Jewish World Review May 7, 2004 / 16 Iyar, 5764
Scandals: Real and ignored
The hypocrisy, double standards and political bias of most in the major news
media was evident in the meager coverage given a remarkable press conference
held in Washington D.C. May 4.
A group calling themselves "Swift Boat Veterans for Truth" declared John
Kerry to be "unfit to be commander in chief." The group includes 19 of the
23 officers who served in Kerry's swift boat squadron during the time he was
in Vietnam, and every officer in his chain of command, up to Rear Admiral
Roy Hoffman, who oversaw all swift boats in Vietnam at the time Kerry was
Most of their ire was directed at Kerry's false accusation that servicemen
routinely committed war crimes. But Kerry's shipmates also accused him of
having "withheld and/or distorted material facts as to your own conduct in
LtCmdr Grant Hibbard, Kerry's immediate superior, said he doubted Kerry
deserved the first of the three Purple Hearts he was awarded during his four
months in Vietnam:
"The briefing of some members of the crew the morning after revealed that
they had not received enemy fire," Hibbard said. "And yet Lt.(jg) Kerry
informed me of a wound, he showed me a scratch on his arm and a piece of
shrapnel in his hand that appeared to be from one of our own M-79s (grenade
launcher). It was later reported to me that Lt. Kerry had fired an M-79 and
it had exploded off the adjacent shoreline."
Hibbard's doubts are shared by Louis Letson, the physician who treated Kerry
for his wound at the Cam Ranh Bay medical facility:
"The story he told was different from what his crewmen had to say about that
night. According to Kerry, they had been engaged in a fire fight. He said
that his injury had resulted from this enemy action.
"Some of his crew confided that they did not receive any fire from shore,
but that Kerry had fired a mortar round at close range to some rocks on
shore. The crewman thought that the injury was caused by a fragment
ricocheting from that mortar round when it struck the rocks. That seemed to
fit the injury which I treated."
Customarily, service members are recommended for decorations by their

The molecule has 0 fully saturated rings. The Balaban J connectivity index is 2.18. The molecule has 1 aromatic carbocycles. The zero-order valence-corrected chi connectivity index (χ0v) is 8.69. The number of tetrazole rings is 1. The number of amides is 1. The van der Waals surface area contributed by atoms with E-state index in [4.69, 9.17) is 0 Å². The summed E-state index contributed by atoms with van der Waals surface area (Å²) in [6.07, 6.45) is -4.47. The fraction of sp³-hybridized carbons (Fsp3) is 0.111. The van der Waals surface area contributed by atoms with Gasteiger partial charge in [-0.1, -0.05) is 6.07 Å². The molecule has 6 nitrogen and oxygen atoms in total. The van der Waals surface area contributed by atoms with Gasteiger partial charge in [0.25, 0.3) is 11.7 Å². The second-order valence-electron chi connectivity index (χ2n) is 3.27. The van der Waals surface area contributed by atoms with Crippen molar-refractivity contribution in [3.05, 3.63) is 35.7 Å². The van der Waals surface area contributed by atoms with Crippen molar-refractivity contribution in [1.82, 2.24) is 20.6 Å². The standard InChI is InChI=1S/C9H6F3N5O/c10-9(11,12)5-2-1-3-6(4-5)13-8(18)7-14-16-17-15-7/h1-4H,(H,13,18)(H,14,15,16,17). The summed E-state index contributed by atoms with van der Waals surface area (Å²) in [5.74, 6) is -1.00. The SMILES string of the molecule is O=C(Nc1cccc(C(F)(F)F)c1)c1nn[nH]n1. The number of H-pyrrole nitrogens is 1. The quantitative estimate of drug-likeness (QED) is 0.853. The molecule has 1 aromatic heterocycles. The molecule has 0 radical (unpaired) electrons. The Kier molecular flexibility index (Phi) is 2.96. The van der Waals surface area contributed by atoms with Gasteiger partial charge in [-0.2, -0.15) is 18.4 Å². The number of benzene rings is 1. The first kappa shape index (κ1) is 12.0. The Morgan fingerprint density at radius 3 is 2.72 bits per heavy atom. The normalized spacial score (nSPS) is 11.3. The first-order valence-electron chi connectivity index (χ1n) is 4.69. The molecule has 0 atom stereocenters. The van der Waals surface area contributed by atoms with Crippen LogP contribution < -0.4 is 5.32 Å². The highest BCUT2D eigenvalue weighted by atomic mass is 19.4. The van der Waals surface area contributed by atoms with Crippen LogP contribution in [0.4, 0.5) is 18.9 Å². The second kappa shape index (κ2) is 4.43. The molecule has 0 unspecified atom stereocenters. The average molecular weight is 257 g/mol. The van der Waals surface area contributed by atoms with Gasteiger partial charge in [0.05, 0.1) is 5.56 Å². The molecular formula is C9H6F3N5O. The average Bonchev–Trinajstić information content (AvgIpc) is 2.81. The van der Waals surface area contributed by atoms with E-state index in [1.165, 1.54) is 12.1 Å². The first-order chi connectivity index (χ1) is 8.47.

immediate superior. But Hibbard said he didn't recommend Kerry for that
Purple Heart, and doesn't know how he got it.
The controversy is important not just because Kerry may have gotten a combat
decoration to which he was not entitled, but because he used it (along with
his two unchallenged Purple Hearts) to leave Vietnam nearly eight months
before the end of his tour. And it may explain why Kerry has been unwilling
to disclose his medical records.
The Kerry campaign has responded to the charges made by the Swift Boat
Veterans for Truth not by providing evidence to refute them, but by charging
they are part of a "Republican plot." The Kerry campaign has provided no
evidence to support this charge, which is denied by the Republican National
Committee and by the veterans.
"We endorse nobody at all for president," said John O'Neill, who organized
the group. "If Kerry drops out and allows the Democratic Party a genuine
choice, we're all going home. "We're unified on absolutely nothing, except
one thing: John Kerry is not a fit commander in chief based on our
experience with him."
It is remarkable that so many of Kerry's peers and superiors have such a low
opinion of their former shipmate. But not to the news media, which buried
their story on inside pages, if they reported on it at all. Contrast that
with the massive coverage of recycled charges of alleged discrepancies in
President Bush's service in the Air National Guard.
Bush missed several months of drills when he moved from Texas to Alabama to
work on a campaign. Guardsmen are permitted to do this, provided they made
them up later, as the record makes clear Bush did.
If this be a "scandal", surely it is a lesser one than fraudulently
obtaining a combat decoration and using it as justification for leaving a
combat zone early. Why is it that all those journalists who had so many
questions for Bush have none for Kerry?
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JWR contributor Jack Kelly, a former Marine and Green Beret, was a
deputy assistant secretary of the Air Force in the Reagan
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